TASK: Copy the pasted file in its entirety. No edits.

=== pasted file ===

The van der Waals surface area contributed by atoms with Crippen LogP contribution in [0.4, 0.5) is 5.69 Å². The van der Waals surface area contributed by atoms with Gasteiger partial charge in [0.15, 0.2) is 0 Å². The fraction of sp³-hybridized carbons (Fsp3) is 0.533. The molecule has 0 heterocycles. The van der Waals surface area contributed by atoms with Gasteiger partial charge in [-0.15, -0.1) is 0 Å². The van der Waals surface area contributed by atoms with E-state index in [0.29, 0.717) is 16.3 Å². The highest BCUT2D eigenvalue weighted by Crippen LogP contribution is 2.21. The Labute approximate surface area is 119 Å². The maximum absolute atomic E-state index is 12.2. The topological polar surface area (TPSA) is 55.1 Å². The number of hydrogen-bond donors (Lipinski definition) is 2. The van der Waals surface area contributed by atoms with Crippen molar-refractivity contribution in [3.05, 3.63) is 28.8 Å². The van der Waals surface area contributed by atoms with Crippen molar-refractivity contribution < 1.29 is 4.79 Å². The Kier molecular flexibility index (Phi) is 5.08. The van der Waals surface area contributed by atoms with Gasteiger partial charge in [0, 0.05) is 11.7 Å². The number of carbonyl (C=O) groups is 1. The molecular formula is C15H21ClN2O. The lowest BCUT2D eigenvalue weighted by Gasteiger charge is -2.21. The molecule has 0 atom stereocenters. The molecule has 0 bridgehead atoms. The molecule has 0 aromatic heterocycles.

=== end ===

The van der Waals surface area contributed by atoms with Crippen LogP contribution in [0.4, 0.5) is 5.69 Å². The van der Waals surface area contributed by atoms with Gasteiger partial charge in [0.15, 0.2) is 0 Å². The fraction of sp³-hybridized carbons (Fsp3) is 0.533. The molecule has 0 heterocycles. The van der Waals surface area contributed by atoms with Gasteiger partial charge in [-0.15, -0.1) is 0 Å². The van der Waals surface area contributed by atoms with E-state index in [0.29, 0.717) is 16.3 Å². The highest BCUT2D eigenvalue weighted by Crippen LogP contribution is 2.21. The Labute approximate surface area is 119 Å². The maximum absolute atomic E-state index is 12.2. The topological polar surface area (TPSA) is 55.1 Å². The number of hydrogen-bond donors (Lipinski definition) is 2. The van der Waals surface area contributed by atoms with Crippen molar-refractivity contribution in [3.05, 3.63) is 28.8 Å². The van der Waals surface area contributed by atoms with Crippen molar-refractivity contribution < 1.29 is 4.79 Å². The Kier molecular flexibility index (Phi) is 5.08. The van der Waals surface area contributed by atoms with Gasteiger partial charge in [0, 0.05) is 11.7 Å². The number of carbonyl (C=O) groups is 1. The molecular formula is C15H21ClN2O. The lowest BCUT2D eigenvalue weighted by Gasteiger charge is -2.21. The molecule has 0 atom stereocenters. The molecule has 0 bridgehead atoms. The molecule has 0 aromatic heterocycles.